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At a glance: Find out what to do if you were overpaid tax credits.
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This summary is not relevant in England and Wales
For a version of this summary that covers England and Wales, please click here.

What is a tax credit overpayment?

A tax credit overpayment is when you were paid more tax credits than you were entitled to. Tax credit overpayments are owed to and collected by HM Revenues & Custom (HMRC).

Why do they happen?

Overpayments happen for several reasons. For example: 

  • The tax credit office made a mistake. 
  • The information you gave the tax credits office was wrong. 
  • You didn’t tell the tax credit office of changes which meant your benefit should have reduced or stopped. 

HMRC can recover all tax credit overpayments. However, if you agree that you did receive more tax credits than you were entitled to, but do not think you should pay it back because you believe it was a mistake by HMRC, you can dispute the overpayment. See the Dispute due to HMRC mistake section in our tax credit overpayment guide

What happens if I’ve been overpaid?

HMRC will write to you to say you have been overpaid. This is called a revised award notice. If you are unsure if the award is right, you can ask for an award calculation notice (TC647) from HMRC. This gives more detail about how the award was calculated.  

Mandatory reconsideration

You can appeal against a decision that you have been overpaid, or the amount of the overpayment, by asking for a mandatory reconsideration. You must do this within 30 days of the date on the revised award notice.  

HMRC aim to carry out the mandatory reconsideration within 42 days. They will tell you the outcome. If you think the decision is wrong, you can appeal. 

Dispute due to HMRC mistake

You can dispute that you should repay an overpayment if you think HMRC made a mistake. You can do this even if you agree you have been overpaid. There is no legal time limit to start the dispute, but HMRC expect it to begin within three months.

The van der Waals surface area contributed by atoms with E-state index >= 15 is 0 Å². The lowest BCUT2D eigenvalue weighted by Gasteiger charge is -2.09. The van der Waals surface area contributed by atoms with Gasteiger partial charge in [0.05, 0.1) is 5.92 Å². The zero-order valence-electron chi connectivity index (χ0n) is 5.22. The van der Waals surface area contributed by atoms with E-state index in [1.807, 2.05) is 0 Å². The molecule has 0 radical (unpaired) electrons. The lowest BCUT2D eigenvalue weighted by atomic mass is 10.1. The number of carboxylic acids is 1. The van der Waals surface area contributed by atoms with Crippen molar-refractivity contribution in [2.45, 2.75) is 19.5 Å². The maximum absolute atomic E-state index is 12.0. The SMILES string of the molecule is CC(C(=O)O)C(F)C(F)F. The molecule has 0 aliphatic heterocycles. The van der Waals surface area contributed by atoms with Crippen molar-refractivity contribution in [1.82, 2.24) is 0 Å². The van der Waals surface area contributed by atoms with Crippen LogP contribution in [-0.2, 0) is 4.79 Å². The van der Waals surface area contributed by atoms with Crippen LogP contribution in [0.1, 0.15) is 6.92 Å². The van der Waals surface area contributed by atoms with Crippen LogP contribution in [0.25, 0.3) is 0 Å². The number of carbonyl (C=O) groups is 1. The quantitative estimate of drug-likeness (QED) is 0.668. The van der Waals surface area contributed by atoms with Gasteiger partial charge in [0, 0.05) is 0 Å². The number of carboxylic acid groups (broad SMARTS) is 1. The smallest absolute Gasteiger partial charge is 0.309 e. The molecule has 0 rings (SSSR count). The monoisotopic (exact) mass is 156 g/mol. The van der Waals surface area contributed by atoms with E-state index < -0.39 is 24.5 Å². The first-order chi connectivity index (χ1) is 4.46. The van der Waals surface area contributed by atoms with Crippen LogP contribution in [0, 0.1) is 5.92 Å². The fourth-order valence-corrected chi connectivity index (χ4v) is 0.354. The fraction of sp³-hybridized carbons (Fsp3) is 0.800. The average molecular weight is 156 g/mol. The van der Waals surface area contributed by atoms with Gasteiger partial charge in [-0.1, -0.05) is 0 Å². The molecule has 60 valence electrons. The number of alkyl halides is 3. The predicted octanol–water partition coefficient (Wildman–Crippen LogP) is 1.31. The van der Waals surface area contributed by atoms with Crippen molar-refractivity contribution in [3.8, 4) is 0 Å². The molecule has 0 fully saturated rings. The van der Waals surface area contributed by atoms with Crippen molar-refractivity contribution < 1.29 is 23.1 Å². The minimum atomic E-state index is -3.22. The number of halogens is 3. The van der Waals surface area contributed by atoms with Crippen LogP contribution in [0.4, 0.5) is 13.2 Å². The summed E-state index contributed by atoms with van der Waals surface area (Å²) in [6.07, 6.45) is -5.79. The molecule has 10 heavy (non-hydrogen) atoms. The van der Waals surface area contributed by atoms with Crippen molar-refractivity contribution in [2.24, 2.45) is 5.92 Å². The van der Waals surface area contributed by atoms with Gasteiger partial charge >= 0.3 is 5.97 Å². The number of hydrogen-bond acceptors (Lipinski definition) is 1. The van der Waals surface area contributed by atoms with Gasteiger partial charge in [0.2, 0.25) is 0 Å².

How do HMRC get the money back?

You may be asked to repay an ‘in-year’ overpayment or an ‘end of year’ overpayment. 

  • An in-year overpayment is for a claim which you are currently being paid. 
  • An end of year overpayment is for a claim for a period that has already ended. 

For an in-year overpayment, HMRC will probably reduce your ongoing award until the overpayment is paid back. There are limits to how much they can recover, depending on the amount and type of tax credit, and your income. 

Collection by DWP

HMRC can transfer the debt to the Department of Work and Pensions (DWP). If this happens, DWP can recover the debt as though it is a universal credit overpayment.

Collection by HMRC

HMRC may ask you to make direct payments. 

If you can clear the amount owed in less than 12 months, it is likely that HMRC will agree to this. Payment plans can be agreed over a longer period if your budget shows you are unable to repay it quicker. 

In some circumstances HMRC can recover overpayments from:  

  • some benefits 
  • your wages 
  • your bank account.   

Learn more about this topic

If you want to learn more about this topic, you can read our in-depth guide.

Read in-depth-guide

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